By Mark Maske
Washington Post Staff Writer
Tuesday, July 28, 2009
The NFL announced a conditional reinstatement of Michael Vick on Monday, clearing the quarterback to sign with any interested team and participate in training camp. Commissioner Roger Goodell said he would decide by the sixth week of the season in mid-October whether to reinstate Vick fully and allow him to participate in regular season games.
The announcement came a week after Vick was released from federal custody. He has missed the last two NFL seasons while serving his federal sentence for his role in a dogfighting operation in Virginia, and he had been on indefinite suspension from the league.
"The intent here was to do the right thing in a young man's life and for the game of football in the NFL," Goodell said during a news conference in New York. "That's what I tried to do here."
Vick, 29, is a free agent after being released during the offseason by his former team, the Atlanta Falcons. It's not clear which NFL teams, if any, are interested in signing him. There were indications Monday evening that Vick's representatives were in contact with several teams.
If a club does sign him, he would be eligible to participate in practices, meetings, workouts and all other team-related activities immediately, and he would be permitted to play in the team's final two preseason games, the league announced.
Goodell said in a conference call with reporters that he could consider Vick's possible reinstatement before the season's sixth week. Vick is eligible to be paid by any team that signs him for any regular season games he misses before a final decision about full reinstatement, according to a league official.
It's unlikely, however, any team that signs Vick would agree to pay him for missed games. According to the NFL, former Indianapolis Colts coach Tony Dungy agreed to work with Vick as an adviser.
Dungy is among those who lobbied publicly in recent weeks for Vick's reinstatement, saying he deserved another chance in the NFL. Dungy also visited Vick in prison.
Vick released a written statement through his agent, Joel Segal, in which he expressed gratitude to Goodell and Dungy, and said, "I fully understand that playing football in the NFL is a privilege, not a right, and I am truly thankful for the opportunity I have been given.
"As you can imagine, the last two years have given me time to re-evaluate my life, mature as an individual and fully understand the terrible mistakes I have made in the past and what type of life I must lead moving forward. Again, I want to thank the commissioner for the chance to return to the game I love and the opportunity to become an example of positive change."
Vick remains on probation. He served the final stages of his federal sentence under house arrest in Hampton, Va., after being imprisoned in Leavenworth, Kan.
DeMaurice Smith, the executive director of the NFL Players Association, said Vick was pleased to be given the chance to sign with a team.
"I spoke with Mike earlier today," Smith said in a written statement released by the union. "I know he is thrilled to have the opportunity to come back. We are pleased that he is on the right path to return not only to the field, but as a contributing member of his community. I -- and our community of players -- will continue to support him as he looks to make the most of his second chance."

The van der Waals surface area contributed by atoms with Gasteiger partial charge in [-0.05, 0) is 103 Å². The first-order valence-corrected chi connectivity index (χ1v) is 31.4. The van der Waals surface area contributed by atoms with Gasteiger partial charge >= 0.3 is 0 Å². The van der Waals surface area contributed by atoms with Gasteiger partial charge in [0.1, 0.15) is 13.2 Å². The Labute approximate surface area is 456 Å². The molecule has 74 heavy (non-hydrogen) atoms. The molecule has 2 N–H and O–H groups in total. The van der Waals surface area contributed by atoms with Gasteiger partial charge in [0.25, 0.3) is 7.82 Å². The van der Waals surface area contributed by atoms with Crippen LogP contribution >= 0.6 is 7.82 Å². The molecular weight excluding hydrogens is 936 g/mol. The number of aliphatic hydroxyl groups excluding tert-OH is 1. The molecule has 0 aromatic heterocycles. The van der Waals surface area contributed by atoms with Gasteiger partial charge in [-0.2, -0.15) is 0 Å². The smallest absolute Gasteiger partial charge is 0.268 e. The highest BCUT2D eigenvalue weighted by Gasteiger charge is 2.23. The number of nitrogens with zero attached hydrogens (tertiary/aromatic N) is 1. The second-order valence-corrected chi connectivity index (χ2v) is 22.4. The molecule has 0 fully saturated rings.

Smith met with Vick last Tuesday, the day before Vick met with Goodell at a security firm in New Jersey.
"What Michael did was cruel and horrific," Goodell said Monday during his conference call with reporters. "We recognize that, and I think Michael recognizes that. . . . I took this process very seriously, and it was extremely thorough. I had to do what I thought was proper and fair. . . . I'm trying to give Michael an opportunity to prove to me and others that he deserves to play in the NFL again. It's in his hands now."
Goodell wrote to Vick in a letter that "this step-by-step approach is not meant to be a further punishment and should not be viewed as such," according to the league announcement. Goodell warned Vick in the letter that Vick's "margin for error is extremely limited."
Under the terms of the NFL's personal conduct policy, Goodell has total authority to determine the punishment for a player for off-field misconduct. The policy empowers the commissioner to impose a lifetime ban on a player for the most serious misconduct.
"I urge you to take full advantage of the resources available to support you and to dedicate yourself to rebuilding your life and your career," Goodell wrote to Vick, according to the league.
Goodell wrote that he expects Vick to avoid further legal trouble and abide by the court-imposed terms of his release, including a prohibition from owning a dog. Goodell also wrote, according to the NFL, that he will hold Vick accountable for adhering to a written plan submitted to Goodell by Vick about plans for his living arrangements, managing his finances, undergoing counseling and working with the Humane Society.
Goodell said the NFL had consulted with animal rights groups during its evaluation of Vick. Goodell also said he spoke to current and former players and coaches and others before making his decision, and was given a wide range of opinions. He indicated he spoke a couple times Monday to Dungy, once with Vick involved, and twice during the day to Smith. Goodell said he knew he wouldn't satisfy all observers and understood the contention that Vick shouldn't be allowed to reenter the league.